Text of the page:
Told through a series of flashbacks, Salvatore realizes why he left his small village but longs for the old moviehouse and pines for his lost love.

La Strada (1954)
Directed by: Federico Fellini
Starring: Anthony Quinn, Giulietta Masina and Richard Basehart

Winner of an Academy Award for Best Foreign Language Film, La Strada (“The Road”) tells the story of a poor girl sold by her mother to a traveling strongman.

Gelsomina suffers abuse from Zampanò while serving as a clown for his street performances. She soon meets Il Matto ("The Fool"), who confuses her by suggesting that perhaps Zampanò mistreats her because he loves her.

The three performers cross paths several times until tragedy strikes and Gelsomina can no longer bear the physical and emotional stress of her life on the road.

Mediterraneo (1991)
Directed by: Gabriele Salvatores
Starring: Diego Abatantuono, Claudio Bigagli and Giuseppe Cederna

Set during World War II, a group of Italian soldiers is sent to a small Greek island and tasked with spotting enemy ships.

Since the isle seems abandoned, the soldiers relax and forget their duties until an enemy ship destroys their only means of escape.

Realizing that the hapless soldiers are harmless, residents who have been hiding in the mountains return to town, revealing that the island is far from deserted.

The soldiers find that being posted to a sleepy Greek isle is one of the best things that ever happened to them.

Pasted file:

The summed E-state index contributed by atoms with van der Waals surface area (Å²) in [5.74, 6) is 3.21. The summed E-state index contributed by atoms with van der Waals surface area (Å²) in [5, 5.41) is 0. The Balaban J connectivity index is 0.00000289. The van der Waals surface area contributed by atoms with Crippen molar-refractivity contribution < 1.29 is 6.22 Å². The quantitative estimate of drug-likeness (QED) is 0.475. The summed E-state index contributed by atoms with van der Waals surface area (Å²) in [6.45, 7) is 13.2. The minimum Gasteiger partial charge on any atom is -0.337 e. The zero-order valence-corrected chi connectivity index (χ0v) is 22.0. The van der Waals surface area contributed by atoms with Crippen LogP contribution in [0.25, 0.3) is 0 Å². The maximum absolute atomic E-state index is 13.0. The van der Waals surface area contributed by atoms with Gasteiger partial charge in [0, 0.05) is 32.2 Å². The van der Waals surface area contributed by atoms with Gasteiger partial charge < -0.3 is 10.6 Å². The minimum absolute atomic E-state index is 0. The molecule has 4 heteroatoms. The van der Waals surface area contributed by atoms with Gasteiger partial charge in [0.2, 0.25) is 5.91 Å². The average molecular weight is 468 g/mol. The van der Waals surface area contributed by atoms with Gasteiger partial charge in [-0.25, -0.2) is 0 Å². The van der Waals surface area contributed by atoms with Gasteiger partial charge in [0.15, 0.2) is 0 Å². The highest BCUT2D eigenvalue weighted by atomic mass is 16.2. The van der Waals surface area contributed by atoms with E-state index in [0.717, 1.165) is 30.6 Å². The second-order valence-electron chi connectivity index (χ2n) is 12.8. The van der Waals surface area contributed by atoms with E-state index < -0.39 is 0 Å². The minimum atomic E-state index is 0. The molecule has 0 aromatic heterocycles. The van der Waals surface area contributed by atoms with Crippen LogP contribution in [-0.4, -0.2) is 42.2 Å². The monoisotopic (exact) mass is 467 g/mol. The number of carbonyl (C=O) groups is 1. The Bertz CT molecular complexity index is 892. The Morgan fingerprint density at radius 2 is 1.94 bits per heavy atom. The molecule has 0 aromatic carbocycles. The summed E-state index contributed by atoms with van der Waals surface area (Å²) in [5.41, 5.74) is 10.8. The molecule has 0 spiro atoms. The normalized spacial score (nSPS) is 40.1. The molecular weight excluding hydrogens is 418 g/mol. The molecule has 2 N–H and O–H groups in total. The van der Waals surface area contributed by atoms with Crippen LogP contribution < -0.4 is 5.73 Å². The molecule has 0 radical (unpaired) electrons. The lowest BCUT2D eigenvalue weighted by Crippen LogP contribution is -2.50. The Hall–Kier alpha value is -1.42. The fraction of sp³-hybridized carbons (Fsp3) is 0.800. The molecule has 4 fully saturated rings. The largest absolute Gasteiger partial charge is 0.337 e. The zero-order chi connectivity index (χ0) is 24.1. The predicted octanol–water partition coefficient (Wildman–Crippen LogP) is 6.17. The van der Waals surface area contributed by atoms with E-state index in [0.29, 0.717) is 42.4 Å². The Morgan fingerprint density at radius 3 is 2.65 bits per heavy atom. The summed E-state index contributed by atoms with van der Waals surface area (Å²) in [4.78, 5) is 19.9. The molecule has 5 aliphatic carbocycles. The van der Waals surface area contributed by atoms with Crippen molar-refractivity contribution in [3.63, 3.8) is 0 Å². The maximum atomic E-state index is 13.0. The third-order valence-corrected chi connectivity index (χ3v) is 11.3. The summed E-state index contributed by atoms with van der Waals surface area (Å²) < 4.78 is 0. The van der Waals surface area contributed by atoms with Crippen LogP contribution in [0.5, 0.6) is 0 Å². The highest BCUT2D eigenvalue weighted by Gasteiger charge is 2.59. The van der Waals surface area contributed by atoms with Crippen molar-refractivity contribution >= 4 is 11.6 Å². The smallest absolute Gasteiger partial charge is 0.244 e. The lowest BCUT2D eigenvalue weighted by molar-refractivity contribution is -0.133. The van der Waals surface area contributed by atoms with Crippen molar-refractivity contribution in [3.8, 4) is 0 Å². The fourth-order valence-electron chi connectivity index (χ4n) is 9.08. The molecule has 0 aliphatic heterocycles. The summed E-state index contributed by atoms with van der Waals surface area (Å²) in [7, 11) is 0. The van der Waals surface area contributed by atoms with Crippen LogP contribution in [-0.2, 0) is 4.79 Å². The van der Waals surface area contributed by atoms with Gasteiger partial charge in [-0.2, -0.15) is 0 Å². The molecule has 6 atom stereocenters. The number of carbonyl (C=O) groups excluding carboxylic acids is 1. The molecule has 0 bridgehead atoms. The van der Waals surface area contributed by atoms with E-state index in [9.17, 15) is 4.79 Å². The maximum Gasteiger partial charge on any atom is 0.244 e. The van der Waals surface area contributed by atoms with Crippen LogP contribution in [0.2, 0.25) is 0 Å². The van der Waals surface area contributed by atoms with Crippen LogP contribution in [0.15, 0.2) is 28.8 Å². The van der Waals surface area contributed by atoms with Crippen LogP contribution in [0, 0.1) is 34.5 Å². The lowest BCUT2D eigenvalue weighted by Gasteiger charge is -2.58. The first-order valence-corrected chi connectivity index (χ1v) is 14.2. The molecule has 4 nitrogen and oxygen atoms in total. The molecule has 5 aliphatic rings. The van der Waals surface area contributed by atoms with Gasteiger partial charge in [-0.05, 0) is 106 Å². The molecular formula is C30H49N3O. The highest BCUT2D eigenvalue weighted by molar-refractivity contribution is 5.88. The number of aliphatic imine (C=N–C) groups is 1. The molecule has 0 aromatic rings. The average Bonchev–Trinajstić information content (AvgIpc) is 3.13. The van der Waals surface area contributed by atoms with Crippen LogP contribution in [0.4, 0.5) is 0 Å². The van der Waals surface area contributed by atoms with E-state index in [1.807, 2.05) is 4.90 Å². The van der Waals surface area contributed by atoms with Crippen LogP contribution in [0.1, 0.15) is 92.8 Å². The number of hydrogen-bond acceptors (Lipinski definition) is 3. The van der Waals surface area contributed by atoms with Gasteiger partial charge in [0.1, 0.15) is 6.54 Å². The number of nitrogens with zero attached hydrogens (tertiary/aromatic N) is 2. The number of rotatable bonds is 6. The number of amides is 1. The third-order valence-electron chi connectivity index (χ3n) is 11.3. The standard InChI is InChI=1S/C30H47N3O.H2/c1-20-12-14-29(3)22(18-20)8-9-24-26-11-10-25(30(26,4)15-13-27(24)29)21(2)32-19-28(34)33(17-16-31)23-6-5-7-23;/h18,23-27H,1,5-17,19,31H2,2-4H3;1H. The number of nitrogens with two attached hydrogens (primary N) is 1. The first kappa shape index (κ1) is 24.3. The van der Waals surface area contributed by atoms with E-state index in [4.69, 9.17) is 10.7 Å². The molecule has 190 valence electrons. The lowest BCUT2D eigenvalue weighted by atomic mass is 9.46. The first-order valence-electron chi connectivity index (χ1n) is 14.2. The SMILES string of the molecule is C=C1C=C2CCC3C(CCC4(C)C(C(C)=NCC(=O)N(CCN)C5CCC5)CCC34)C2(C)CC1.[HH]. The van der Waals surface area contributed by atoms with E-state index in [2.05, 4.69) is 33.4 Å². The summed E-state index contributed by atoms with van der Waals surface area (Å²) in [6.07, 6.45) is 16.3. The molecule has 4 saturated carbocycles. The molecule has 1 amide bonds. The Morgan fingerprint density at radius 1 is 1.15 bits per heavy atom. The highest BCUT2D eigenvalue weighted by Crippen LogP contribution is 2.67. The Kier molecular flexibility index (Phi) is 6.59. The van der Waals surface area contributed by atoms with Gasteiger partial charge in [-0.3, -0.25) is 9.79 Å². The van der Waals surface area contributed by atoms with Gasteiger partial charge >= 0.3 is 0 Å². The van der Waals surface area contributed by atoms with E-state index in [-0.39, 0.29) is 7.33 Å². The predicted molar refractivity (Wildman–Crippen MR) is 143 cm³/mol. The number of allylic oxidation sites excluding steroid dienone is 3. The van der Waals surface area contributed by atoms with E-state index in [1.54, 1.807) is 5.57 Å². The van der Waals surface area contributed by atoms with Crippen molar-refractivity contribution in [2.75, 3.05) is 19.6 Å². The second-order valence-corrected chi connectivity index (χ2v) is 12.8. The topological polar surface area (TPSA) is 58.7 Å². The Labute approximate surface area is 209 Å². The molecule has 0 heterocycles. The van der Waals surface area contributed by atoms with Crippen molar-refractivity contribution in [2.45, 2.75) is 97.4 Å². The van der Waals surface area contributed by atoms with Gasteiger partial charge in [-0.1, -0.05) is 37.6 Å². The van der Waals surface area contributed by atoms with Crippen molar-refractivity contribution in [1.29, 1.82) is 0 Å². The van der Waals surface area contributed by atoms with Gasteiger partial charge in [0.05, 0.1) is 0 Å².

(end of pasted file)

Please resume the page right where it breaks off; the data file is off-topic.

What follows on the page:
Matrimonio all'Italiana
Directed by: Vittorio De Sica
Starring: Sophia Loren, Marcello Mastroianni and Aldo Puglisi

Set in Naples during World War II, Martrimonio all’Italiana (or “Marriage Italian Style”), stars classic beauty Sophia Loren as Filumena, a prostitute and mistress.

She meets Domenico, a successful businessman, and begins a 22-year affair with him. Filumena is installed in her own apartment and spends the next years working for Domenico’s bakery.

When Filumena learns that her lover plans to marry one of his young employees, she tricks him into marrying her instead by telling him she is near to death. Domenico annuls the marriage, only to be told that Filumena has secretly raised 3 sons, one of which is his. The businessman must then decide whether or not to stay with his former mistress, all the time seeking to discover which boy is his own son.

La Dolce Vita (1960)
Directed by: Federico Fellini
Starring: Marcello Mastroianni, Anita Ekberg and Anouk Aimée

Marcello is a suave journalist who spends his days rubbing elbows with the rich and famous who flock to Rome.

He becomes star struck when he crosses paths with a voluptuous actress and feels himself floating away from his dedicated girlfriend.

Shocked by the suicide of his close friend, Marcello must decide whether to continue with his frivolous lifestyle or look for a more meaningful existence.

Roma, Città Aperta (1945)
Directed by: Roberto Rossellini
Starring: Anna Magnani, Aldo Fabrizi and Marcello Pagliero

Publishers, priests and pregnant women join together to resist the Nazi occupation of Rome.

High on the Nazi's most wanted list is Giorgio Manfredi, who is hiding with the help of friends under an assumed name. Tragedy strikes when Manfredi is discovered and forced to flee the city, right into the arms of his untrustworthy mistress.

For more suggestions, or to add your own, check out the Best Italian Movies in our Italy Mag forum.

La Vita è Bella